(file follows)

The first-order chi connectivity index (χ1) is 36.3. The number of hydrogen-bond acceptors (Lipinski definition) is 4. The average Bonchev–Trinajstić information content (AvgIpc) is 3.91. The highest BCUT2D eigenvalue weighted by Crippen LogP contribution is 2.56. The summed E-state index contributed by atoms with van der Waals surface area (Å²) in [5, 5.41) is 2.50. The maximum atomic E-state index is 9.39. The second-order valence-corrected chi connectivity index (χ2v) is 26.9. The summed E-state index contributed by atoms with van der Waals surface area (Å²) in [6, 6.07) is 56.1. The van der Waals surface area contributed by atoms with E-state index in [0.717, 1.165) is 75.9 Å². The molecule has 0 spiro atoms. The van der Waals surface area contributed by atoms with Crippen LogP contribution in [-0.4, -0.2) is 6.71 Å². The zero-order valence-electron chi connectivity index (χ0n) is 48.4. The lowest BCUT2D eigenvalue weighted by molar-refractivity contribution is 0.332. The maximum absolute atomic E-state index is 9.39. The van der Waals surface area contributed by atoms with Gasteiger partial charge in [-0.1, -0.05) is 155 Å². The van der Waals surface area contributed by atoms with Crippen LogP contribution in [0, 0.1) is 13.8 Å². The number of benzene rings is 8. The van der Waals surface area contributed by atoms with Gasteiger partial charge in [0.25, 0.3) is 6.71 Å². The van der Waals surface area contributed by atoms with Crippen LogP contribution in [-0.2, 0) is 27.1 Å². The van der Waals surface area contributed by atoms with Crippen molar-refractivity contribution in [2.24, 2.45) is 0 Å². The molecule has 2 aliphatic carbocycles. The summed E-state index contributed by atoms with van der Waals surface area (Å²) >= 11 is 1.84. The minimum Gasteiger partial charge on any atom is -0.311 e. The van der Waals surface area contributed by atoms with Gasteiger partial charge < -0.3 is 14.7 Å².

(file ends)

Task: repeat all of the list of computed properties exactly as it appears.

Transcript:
The first-order chi connectivity index (χ1) is 36.3. The number of hydrogen-bond acceptors (Lipinski definition) is 4. The average Bonchev–Trinajstić information content (AvgIpc) is 3.91. The highest BCUT2D eigenvalue weighted by Crippen LogP contribution is 2.56. The summed E-state index contributed by atoms with van der Waals surface area (Å²) in [5, 5.41) is 2.50. The maximum atomic E-state index is 9.39. The second-order valence-corrected chi connectivity index (χ2v) is 26.9. The summed E-state index contributed by atoms with van der Waals surface area (Å²) in [6, 6.07) is 56.1. The van der Waals surface area contributed by atoms with E-state index in [0.717, 1.165) is 75.9 Å². The molecule has 0 spiro atoms. The van der Waals surface area contributed by atoms with Crippen LogP contribution in [-0.4, -0.2) is 6.71 Å². The zero-order valence-electron chi connectivity index (χ0n) is 48.4. The lowest BCUT2D eigenvalue weighted by molar-refractivity contribution is 0.332. The maximum absolute atomic E-state index is 9.39. The van der Waals surface area contributed by atoms with Gasteiger partial charge in [-0.1, -0.05) is 155 Å². The van der Waals surface area contributed by atoms with Crippen LogP contribution in [0, 0.1) is 13.8 Å². The number of benzene rings is 8. The van der Waals surface area contributed by atoms with Gasteiger partial charge in [0.25, 0.3) is 6.71 Å². The van der Waals surface area contributed by atoms with Crippen LogP contribution in [-0.2, 0) is 27.1 Å². The van der Waals surface area contributed by atoms with Crippen molar-refractivity contribution in [2.24, 2.45) is 0 Å². The molecule has 2 aliphatic carbocycles. The summed E-state index contributed by atoms with van der Waals surface area (Å²) >= 11 is 1.84. The minimum Gasteiger partial charge on any atom is -0.311 e. The van der Waals surface area contributed by atoms with Gasteiger partial charge < -0.3 is 14.7 Å².